Inside the decision to appoint a special counsel to oversee Trump investigations
Judge Merrick Garland testifies before a Senate Judiciary Committee hearing on his nomination to be US Attorney General(AFP)

The rollout of the special counsel to investigate Donald Trump revealed a subtle shift in attorney general Merrick Garland's approach to the criminal inquiries into the former president.

Garland had hoped to avoid taking that step but found it was necessary after Trump announced his entry into the 2024 presidential race and Republicans increasingly coming to his defense by accusing the attorney general of weaponizing the Justice Department against them, reported the New York Times.

“There is a political dimension that can’t be ignored — this is an investigation that is being used by the target and his allies as a mobilization moment in a political campaign,” said former federal prosecutor Daniel C. Richman, a law professor at Columbia University. “That’s why you are seeing the department leaning forward in making these moves, and getting as much detailed information about an ongoing investigation out there as it can.”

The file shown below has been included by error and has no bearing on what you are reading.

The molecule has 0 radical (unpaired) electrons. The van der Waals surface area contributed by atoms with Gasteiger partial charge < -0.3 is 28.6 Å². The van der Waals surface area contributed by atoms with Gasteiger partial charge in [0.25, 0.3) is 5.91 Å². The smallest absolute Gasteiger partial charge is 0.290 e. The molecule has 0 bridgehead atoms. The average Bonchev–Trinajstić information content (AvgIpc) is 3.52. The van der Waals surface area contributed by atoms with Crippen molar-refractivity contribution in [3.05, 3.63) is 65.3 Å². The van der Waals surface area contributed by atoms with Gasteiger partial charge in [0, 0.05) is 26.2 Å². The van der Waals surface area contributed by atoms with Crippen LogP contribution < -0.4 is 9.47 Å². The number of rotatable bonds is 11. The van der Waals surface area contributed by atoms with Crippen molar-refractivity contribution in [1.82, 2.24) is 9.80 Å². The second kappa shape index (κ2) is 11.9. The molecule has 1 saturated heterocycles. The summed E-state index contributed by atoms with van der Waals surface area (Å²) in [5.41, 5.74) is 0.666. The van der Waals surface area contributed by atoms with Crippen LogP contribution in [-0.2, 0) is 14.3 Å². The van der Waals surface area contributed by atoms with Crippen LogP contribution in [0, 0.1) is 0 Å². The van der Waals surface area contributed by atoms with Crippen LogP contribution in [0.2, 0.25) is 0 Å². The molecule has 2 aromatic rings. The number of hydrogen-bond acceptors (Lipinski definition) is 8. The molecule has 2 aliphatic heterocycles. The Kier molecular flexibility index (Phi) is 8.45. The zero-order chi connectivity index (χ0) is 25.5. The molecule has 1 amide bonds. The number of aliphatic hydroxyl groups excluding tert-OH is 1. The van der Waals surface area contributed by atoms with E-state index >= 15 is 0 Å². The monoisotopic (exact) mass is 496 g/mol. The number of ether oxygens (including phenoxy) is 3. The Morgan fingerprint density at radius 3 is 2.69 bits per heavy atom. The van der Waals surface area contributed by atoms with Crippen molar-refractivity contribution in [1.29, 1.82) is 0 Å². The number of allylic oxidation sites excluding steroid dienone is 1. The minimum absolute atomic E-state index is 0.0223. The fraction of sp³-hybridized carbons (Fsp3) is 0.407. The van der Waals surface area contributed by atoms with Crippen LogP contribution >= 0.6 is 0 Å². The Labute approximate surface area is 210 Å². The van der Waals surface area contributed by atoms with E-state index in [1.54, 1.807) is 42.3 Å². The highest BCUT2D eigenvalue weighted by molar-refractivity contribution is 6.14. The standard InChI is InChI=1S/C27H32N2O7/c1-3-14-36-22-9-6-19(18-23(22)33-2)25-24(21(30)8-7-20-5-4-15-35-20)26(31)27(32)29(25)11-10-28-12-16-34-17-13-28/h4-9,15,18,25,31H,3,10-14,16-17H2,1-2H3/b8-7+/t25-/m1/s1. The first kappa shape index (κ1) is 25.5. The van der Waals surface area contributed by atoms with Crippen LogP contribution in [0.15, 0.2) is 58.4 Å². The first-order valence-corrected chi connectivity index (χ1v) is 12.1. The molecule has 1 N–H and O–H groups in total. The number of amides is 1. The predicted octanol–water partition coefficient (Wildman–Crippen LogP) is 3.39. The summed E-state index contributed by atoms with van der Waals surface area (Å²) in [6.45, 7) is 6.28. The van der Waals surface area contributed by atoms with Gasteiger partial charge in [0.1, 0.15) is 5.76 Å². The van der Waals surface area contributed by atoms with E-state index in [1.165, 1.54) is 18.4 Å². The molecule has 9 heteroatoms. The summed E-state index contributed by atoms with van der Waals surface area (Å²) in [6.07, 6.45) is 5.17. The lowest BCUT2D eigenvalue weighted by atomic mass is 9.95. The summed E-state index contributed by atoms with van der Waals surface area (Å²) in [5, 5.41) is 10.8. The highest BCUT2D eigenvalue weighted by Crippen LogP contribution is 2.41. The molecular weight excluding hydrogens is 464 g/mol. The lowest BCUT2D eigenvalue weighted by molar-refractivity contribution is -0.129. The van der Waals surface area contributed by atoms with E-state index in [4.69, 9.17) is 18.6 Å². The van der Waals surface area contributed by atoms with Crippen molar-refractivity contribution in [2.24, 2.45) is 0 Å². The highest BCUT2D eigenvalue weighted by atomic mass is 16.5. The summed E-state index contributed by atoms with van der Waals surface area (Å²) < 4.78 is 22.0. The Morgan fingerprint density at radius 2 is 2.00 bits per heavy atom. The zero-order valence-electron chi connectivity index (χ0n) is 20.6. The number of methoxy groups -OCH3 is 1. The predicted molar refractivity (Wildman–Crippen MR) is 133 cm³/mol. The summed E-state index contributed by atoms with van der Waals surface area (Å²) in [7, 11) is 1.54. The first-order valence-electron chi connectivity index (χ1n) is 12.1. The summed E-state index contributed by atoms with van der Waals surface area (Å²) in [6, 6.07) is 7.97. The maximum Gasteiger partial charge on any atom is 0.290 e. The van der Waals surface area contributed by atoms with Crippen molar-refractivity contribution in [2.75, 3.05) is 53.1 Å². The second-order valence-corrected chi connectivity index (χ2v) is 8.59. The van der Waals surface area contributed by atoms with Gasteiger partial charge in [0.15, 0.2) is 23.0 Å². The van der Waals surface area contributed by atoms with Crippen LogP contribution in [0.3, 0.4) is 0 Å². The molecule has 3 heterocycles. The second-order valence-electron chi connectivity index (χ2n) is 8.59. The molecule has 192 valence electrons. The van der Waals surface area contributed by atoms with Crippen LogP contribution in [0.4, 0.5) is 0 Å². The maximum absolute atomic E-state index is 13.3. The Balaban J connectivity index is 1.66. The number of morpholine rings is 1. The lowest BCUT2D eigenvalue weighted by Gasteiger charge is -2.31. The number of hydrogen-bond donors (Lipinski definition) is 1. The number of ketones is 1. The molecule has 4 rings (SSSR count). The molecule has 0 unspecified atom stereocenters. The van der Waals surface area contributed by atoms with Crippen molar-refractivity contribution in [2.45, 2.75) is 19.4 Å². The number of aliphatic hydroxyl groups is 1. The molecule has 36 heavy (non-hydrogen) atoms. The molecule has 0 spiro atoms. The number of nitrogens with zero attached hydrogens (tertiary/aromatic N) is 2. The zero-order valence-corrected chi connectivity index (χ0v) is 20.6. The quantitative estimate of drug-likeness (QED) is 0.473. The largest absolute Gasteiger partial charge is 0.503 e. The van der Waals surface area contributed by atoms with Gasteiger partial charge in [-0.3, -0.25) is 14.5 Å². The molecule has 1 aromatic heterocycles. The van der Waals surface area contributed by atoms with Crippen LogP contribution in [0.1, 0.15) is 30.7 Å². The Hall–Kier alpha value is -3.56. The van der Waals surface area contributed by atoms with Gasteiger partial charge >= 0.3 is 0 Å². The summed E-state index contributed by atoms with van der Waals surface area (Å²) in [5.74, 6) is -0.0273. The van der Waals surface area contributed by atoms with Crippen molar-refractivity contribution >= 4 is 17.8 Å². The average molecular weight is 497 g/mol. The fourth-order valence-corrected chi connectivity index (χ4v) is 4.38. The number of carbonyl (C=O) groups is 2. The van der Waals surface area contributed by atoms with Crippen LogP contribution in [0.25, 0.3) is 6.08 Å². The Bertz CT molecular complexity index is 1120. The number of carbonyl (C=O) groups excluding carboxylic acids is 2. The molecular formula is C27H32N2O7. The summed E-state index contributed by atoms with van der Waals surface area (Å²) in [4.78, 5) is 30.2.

Garland has generally avoided making public statements about the investigations into Trump, but he signed off on the decision to release a single photo of the top-secret files FBI agents seized at Mar-a-Lago as proof that he hadn't complied with a subpoena seeking their return.

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The attorney general finally appointed Jack Smith as special counsel on Nov. 18, saying the move was unavoidable under the law due to "extraordinary circumstances," and the Times reported Garland will most likely accept his conclusions unless he finds them to be “inappropriate or unwarranted."

Smith, a registered independent who once led DOJ's public integrity unit, will oversee the merger of two sprawling investigations, involving dozens of prosecutors, into Trump's retention of classified documents and his role in the Jan. 6 insurrection.

Appointing a special counsel became a more serious option after FBI agents searched Mar-a-Lago on Aug. 8, and the discussions became more intense as the midterm elections approached.

Garland finally pulled the trigger this month after Trump formally announced his candidacy and President Joe Biden suggested that he would seek re-election.